No back door
- By William Jackson
- Jun 30, 2004
Compiling logs of network security events is easy, says Tony Vincent, Symantec's lead global security architect. What's tougher is converting the logs to usable information.
Henrik G. de Gyor
One Army center outsources its network security
Laura Vaglia, networking chief for the Army's Community and Family Support Center, says she sleeps easier now but still gets some 3 a.m. pages about network emergencies.
Laura Vaglia, networking chief at the Army Community and Family Support Center, has a goal: 'Not to be a back door to the NIPRnet.'
The center, which provides morale, welfare and recreation services for active and reserve soldiers, retirees and their families worldwide, is largely self-funded. It receives only a small allotment from Congress for its office overhead.
That leaves few resources to secure its network.
'We don't have any secrets,' Vaglia said. 'But we are dot-mil' and therefore connected to the Defense Department's Nonclassified IP Router Network.
CFSC, headquartered in Alexandria, Va., runs child-care centers, libraries and recreational facilities around the world. It also operates hotels in Orlando, Fla., Hawaii, Germany and South Korea. Most of the operations are funded by fees, which must be kept low.
Tying these services together is a relatively small network of about 1,000 nodes. With firewalls, antivirus and intrusion-detection products in place, the security management got out of hand.
'My support staff works an eight-hour day, but we have a 24-hour mission,' Vaglia said. 'The amount of information that was coming in was overwhelming. We didn't have the experience in looking at it.' Furthermore, she added, 'Keeping information assurance specialists around after we've trained them isn't easy.'
The answer was to turn the job of monitoring security devices over to experts. For the last year, CFSC has been using Managed Security Services from Symantec Corp. of Cupertino, Calif., in effect getting a full-time staff to keep an eye on data generated by security products.
Gathering logs of security incidents'or potential incidents'is easy, said Tony Vincent, lead global security architect at Symantec's security operations center in Alexandria.
'Converting log data to useful information is where the tough job is,' he said.
The Virginia security operations center, the largest of the company's five SOCs around the world, monitors about 4,500 of its customers' security devices, generating about 500 million log entries or alerts each day.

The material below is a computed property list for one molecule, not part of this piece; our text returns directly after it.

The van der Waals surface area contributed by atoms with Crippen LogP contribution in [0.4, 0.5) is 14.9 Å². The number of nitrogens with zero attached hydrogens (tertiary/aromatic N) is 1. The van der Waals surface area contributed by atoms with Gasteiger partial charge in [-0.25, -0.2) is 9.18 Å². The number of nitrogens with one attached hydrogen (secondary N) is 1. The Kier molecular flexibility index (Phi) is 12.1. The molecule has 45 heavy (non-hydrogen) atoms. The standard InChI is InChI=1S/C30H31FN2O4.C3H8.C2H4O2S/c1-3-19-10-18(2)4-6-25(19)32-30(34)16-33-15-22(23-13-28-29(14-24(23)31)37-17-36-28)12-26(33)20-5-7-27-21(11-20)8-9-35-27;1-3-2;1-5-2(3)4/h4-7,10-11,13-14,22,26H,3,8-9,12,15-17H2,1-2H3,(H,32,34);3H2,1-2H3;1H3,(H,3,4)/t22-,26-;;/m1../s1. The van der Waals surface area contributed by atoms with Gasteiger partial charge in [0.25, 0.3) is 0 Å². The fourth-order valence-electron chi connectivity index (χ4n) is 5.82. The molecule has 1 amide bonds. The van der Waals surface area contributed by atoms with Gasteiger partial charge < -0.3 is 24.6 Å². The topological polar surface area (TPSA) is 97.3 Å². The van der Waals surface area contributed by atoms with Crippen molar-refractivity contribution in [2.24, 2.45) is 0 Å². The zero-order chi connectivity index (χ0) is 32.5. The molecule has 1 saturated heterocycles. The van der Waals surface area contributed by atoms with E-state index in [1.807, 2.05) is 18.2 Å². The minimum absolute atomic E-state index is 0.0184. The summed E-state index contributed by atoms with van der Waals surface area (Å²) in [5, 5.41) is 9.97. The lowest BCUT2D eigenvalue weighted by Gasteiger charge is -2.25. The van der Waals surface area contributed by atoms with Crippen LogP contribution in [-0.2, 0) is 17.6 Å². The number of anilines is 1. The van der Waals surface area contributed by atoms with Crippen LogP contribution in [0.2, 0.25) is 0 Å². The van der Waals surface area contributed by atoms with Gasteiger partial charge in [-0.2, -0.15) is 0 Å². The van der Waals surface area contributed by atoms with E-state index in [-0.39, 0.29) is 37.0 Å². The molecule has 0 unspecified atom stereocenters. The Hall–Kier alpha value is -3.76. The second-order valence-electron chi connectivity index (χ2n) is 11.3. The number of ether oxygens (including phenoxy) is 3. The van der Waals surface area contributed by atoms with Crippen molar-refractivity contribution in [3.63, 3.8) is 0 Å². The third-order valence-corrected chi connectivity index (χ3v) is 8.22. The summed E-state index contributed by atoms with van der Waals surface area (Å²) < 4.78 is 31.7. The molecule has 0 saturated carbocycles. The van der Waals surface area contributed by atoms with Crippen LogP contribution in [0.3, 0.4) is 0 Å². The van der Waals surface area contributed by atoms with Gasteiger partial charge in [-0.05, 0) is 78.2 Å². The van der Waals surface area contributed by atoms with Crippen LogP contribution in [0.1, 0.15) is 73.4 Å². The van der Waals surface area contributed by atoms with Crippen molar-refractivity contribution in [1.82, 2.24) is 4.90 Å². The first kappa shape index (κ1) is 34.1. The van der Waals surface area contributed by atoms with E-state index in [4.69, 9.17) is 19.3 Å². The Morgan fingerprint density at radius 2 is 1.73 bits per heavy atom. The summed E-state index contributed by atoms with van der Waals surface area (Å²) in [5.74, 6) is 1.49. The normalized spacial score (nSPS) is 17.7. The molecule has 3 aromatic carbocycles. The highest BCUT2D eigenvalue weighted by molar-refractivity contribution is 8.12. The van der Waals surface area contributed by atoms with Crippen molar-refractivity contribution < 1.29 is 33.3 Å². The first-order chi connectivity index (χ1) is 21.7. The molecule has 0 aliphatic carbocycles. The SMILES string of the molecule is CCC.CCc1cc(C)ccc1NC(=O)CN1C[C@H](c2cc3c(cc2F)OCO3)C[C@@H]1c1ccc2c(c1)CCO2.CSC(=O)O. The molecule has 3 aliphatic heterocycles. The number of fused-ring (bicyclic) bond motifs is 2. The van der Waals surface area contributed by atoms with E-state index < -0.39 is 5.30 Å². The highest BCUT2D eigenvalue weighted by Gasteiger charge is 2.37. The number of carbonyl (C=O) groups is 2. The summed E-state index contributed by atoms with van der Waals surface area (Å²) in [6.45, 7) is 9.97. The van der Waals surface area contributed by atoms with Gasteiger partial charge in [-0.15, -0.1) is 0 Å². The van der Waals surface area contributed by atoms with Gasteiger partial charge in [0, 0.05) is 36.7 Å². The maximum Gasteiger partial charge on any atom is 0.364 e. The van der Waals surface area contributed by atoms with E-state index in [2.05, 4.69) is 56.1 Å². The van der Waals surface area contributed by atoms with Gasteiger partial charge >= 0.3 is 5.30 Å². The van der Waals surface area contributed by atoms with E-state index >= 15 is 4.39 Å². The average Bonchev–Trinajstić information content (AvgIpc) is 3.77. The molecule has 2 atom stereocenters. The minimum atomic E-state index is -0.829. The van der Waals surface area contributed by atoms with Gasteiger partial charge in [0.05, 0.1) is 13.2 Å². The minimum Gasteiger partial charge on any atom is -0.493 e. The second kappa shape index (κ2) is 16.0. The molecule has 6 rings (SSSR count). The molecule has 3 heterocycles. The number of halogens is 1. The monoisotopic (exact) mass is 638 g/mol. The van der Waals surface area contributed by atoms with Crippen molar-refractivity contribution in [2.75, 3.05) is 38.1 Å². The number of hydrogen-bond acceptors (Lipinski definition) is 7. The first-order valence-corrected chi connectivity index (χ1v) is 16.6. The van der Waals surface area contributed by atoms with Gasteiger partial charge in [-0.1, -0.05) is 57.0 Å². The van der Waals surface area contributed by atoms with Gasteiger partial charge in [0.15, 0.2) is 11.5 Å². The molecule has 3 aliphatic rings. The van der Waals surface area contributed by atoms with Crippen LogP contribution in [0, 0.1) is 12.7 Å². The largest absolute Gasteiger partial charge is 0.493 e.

Vaglia said her small network alone contributes about 1 million of those entries each day'a small percentage of the total, but more than she and her staff could handle.
Log entries come from firewalls, intrusion detection systems and other security devices about legitimate activities, as well as suspicious ones.
Most of these entries require no action. But an automated Symantec analysis culls some 250,000 to 600,000 possible attack elements each day that merit a closer look. It further distills them down to about 1,600 probable attacks each day for examination by human analysts.Early warning
In addition to monitoring each client's activity, Symantec looks for correlations in the 70T of threat data it maintains, which can sometimes give early warning of malicious activity before it reaches a threshold level on any one system.
Symantec monitors and manages devices from most IT security companies, not just its own.
'We have a Symantec firewall,' Vaglia said, 'but our intrusion detection is from Internet Security Systems' Inc. of Atlanta. 'We have two other firewalls from NetScreen' Technologies Inc. of Redwood City, Calif.
Symantec monitors the ISS RealSecure Network IDS and expects to begin monitoring the NetScreen firewalls soon.
Vaglia said the managed services seem to be working. 'We haven't had any major exploits,' she said.
During the spread of the NetSky worm in February, an infected attachment got into the center's network and was opened before antivirus signatures were available. 'We got an alert from Symantec that we had an infected machine,' Vaglia said. Firewalls contained it before the worm could spread, saving the center from the embarrassment of becoming a source of infection for the rest of DOD.
Government facilities have specific requirements for managed security. Privacy concerns, treatment of log data, staffing and location of failover facilities are spelled out specifically by government policy, which often differs from that of commercial customers, Vincent said. 'Their requirements aren't really any harder, they're just different.'
Because the center is part of DOD, Symantec's services are on a strictly 'Look, but don't touch' basis. The company monitors but does not manage the center's network.
That does not mean Symantec can't offer advice, however. When the center made a firewall policy change that inadvertently exposed its printers to the Internet, the security staff noticed the change. Vaglia still is responsible for her network's security and is liable to be paged at 3 a.m. in case of problems. But she now feels confident that security problems can be handled.
'I have a warm, fuzzy feeling,' she said. 'I have more confidence in our security layers than I had before.'
William Jackson is freelance writer and the author of the CyberEye blog.